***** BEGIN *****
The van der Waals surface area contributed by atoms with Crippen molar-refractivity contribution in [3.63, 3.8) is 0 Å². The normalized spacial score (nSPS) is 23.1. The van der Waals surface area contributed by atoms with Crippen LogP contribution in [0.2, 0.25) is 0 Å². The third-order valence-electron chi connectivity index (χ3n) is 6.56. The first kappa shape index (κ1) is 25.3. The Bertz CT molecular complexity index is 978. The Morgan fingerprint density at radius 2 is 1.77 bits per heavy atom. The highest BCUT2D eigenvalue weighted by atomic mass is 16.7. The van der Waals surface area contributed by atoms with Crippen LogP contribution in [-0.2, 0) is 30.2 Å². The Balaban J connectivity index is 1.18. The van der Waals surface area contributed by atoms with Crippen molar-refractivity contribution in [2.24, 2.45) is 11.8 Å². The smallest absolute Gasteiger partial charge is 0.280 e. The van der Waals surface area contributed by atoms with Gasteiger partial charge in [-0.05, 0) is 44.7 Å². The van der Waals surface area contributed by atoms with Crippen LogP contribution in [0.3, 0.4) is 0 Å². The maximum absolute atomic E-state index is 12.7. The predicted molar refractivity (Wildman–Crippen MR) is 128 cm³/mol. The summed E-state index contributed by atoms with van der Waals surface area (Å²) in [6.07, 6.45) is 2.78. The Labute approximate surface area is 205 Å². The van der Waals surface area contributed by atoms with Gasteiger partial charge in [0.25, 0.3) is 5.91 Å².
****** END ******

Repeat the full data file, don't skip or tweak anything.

The van der Waals surface area contributed by atoms with Crippen molar-refractivity contribution in [3.63, 3.8) is 0 Å². The normalized spacial score (nSPS) is 23.1. The van der Waals surface area contributed by atoms with Crippen LogP contribution in [0.2, 0.25) is 0 Å². The third-order valence-electron chi connectivity index (χ3n) is 6.56. The first kappa shape index (κ1) is 25.3. The Bertz CT molecular complexity index is 978. The Morgan fingerprint density at radius 2 is 1.77 bits per heavy atom. The highest BCUT2D eigenvalue weighted by atomic mass is 16.7. The van der Waals surface area contributed by atoms with Crippen LogP contribution in [-0.2, 0) is 30.2 Å². The Balaban J connectivity index is 1.18. The van der Waals surface area contributed by atoms with Crippen molar-refractivity contribution in [2.24, 2.45) is 11.8 Å². The smallest absolute Gasteiger partial charge is 0.280 e. The van der Waals surface area contributed by atoms with Gasteiger partial charge in [-0.05, 0) is 44.7 Å². The van der Waals surface area contributed by atoms with Crippen LogP contribution in [0.3, 0.4) is 0 Å². The maximum absolute atomic E-state index is 12.7. The predicted molar refractivity (Wildman–Crippen MR) is 128 cm³/mol. The summed E-state index contributed by atoms with van der Waals surface area (Å²) in [6.07, 6.45) is 2.78. The Labute approximate surface area is 205 Å². The van der Waals surface area contributed by atoms with Gasteiger partial charge in [0.25, 0.3) is 5.91 Å².